Kirkus Reviews concluded:

Darkens steadily from its deceptively quiet opening to its wild and woolly climax. But it’s only the shocking epilogue that reveals Wolfe’s true subject as the murder of innocence.

Luanne at her blog abookwormsworld@blogspot.ca said:

Loved it! Loved it! Loved it! The plot is an absolute nail biter. The tension was so high, I had a very hard time the last eighty pages not turning to the end to see what happened. I managed not to - and I'm glad I didn't. There are some twists I didn't see coming and I was lulled into a false sense of security by the last few pages. (Happily) Caught unawares again.

At mbtb-books@blogspot.ca the review said:
      It's a book I'd like to recommend to people who enjoy good
      characters, but the queasy psychopathic element is limiting.
      Nevertheless, I chose The Calling as a year's best pick in 2009,
      and, I continue to be a fan.
Margaret Cannon, the best known mystery reviewer in Canada for a major paper said in The Globe and Mail:

There are some big jumps in this plot as it morphs from a country killing into international slavery, and readers have to take a few coincidences with grains of salt. Still, the story holds up, the characters have depth and resonance, and the end is chilling.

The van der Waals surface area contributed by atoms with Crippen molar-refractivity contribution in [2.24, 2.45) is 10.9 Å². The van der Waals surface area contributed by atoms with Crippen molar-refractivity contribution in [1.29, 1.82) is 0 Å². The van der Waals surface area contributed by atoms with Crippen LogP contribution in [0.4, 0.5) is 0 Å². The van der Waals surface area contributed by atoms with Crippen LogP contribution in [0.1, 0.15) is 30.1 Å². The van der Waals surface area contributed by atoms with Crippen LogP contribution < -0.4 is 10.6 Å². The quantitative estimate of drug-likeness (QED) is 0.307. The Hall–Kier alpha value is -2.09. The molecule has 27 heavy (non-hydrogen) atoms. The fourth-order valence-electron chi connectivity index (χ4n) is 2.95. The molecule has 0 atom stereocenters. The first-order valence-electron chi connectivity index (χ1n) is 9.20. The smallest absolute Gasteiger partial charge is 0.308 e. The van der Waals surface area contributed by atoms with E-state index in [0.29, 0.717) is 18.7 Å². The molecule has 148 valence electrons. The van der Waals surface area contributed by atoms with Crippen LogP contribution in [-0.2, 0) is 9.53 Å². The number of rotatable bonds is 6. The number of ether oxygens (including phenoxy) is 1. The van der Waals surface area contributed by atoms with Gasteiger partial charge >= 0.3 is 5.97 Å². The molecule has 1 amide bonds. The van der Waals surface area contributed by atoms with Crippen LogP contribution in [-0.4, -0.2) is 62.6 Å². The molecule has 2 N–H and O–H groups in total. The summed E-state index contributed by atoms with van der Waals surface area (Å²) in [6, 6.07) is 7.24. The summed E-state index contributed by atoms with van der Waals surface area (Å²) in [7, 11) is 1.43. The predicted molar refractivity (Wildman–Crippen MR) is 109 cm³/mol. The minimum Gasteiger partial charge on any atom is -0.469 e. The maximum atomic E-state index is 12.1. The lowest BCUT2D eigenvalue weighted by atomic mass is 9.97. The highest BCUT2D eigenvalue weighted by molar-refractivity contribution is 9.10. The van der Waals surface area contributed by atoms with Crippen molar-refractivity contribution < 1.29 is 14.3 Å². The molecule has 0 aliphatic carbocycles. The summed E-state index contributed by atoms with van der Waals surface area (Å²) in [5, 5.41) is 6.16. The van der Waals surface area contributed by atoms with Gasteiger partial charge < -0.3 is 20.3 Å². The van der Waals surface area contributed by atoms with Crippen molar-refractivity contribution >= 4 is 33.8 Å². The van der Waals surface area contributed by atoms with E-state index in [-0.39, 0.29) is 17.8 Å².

It appears I am in a minority in my disappointment though Margaret’s review is but modest praise.

Reading the above views has not changed my opinion of A Door in the River. It is not the quality of mystery I expected from Redhill.


  1. Bill, the top two reviews come close to how you feel about "A Door in the River," I think. It was nice to read the different opinions on Michael Redhill's novel. Thanks for sharing them.

    1. Prashant: Thanks for the comment. I usually do not look to other opinions but felt with my negative review I needed to put up some other thoughts for perusal.

  2. I found your review and these comments quite fascinating Bill - even though you are in the minority I think I'm going to go with my gut instinct which is to trust you on this one. I loved the first book in this series and liked the second one a lot too but have wavered over this one - something about the blurb failed to grab me when I was in the book store and I didn't walk away with it. I think I'd rather remember Hazel as she was rather than as some kind of violent avenger. Thanks for your thoughtful review and sharing others' comments too.

    1. Bernadette: Thanks for the comment. I do not think characters should be static but radically different during a book is not what I saw Hazel becoming as a character.

  3. Bill - Thanks for sharing these other reviews. It is interesting to read what others have thought about this novel. It doesn't matter in the least whether you are in the minority; you've pointed out several things about the story that disappointed you. And that, as far as I can see, is enough for you not to recommend the novel.

    1. Margot: Thanks for the comment. I appreciate your balanced thoughts on my review.